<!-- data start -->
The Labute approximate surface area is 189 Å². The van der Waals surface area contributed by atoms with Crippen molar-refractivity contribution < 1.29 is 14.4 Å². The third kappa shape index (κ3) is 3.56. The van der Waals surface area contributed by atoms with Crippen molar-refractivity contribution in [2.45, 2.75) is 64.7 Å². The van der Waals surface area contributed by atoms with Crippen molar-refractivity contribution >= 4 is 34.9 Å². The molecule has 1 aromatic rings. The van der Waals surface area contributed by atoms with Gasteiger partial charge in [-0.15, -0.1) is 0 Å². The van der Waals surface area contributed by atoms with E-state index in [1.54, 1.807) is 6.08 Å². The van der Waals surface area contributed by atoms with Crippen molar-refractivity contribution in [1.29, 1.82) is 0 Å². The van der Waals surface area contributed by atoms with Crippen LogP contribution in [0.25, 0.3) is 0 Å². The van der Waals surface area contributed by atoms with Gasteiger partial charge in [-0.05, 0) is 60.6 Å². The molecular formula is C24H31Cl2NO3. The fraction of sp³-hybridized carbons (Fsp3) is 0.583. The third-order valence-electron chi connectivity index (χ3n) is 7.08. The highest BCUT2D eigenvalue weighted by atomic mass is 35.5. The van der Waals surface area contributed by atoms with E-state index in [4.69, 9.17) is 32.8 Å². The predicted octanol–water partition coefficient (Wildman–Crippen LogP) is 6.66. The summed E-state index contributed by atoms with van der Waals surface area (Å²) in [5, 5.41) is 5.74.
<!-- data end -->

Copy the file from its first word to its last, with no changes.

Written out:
The Labute approximate surface area is 189 Å². The van der Waals surface area contributed by atoms with Crippen molar-refractivity contribution < 1.29 is 14.4 Å². The third kappa shape index (κ3) is 3.56. The van der Waals surface area contributed by atoms with Crippen molar-refractivity contribution in [2.45, 2.75) is 64.7 Å². The van der Waals surface area contributed by atoms with Crippen molar-refractivity contribution >= 4 is 34.9 Å². The molecule has 1 aromatic rings. The van der Waals surface area contributed by atoms with Gasteiger partial charge in [-0.15, -0.1) is 0 Å². The van der Waals surface area contributed by atoms with E-state index in [1.54, 1.807) is 6.08 Å². The van der Waals surface area contributed by atoms with Crippen molar-refractivity contribution in [1.29, 1.82) is 0 Å². The van der Waals surface area contributed by atoms with Crippen LogP contribution in [0.25, 0.3) is 0 Å². The van der Waals surface area contributed by atoms with Gasteiger partial charge in [-0.05, 0) is 60.6 Å². The molecular formula is C24H31Cl2NO3. The fraction of sp³-hybridized carbons (Fsp3) is 0.583. The third-order valence-electron chi connectivity index (χ3n) is 7.08. The highest BCUT2D eigenvalue weighted by atomic mass is 35.5. The van der Waals surface area contributed by atoms with E-state index in [4.69, 9.17) is 32.8 Å². The predicted octanol–water partition coefficient (Wildman–Crippen LogP) is 6.66. The summed E-state index contributed by atoms with van der Waals surface area (Å²) in [5, 5.41) is 5.74.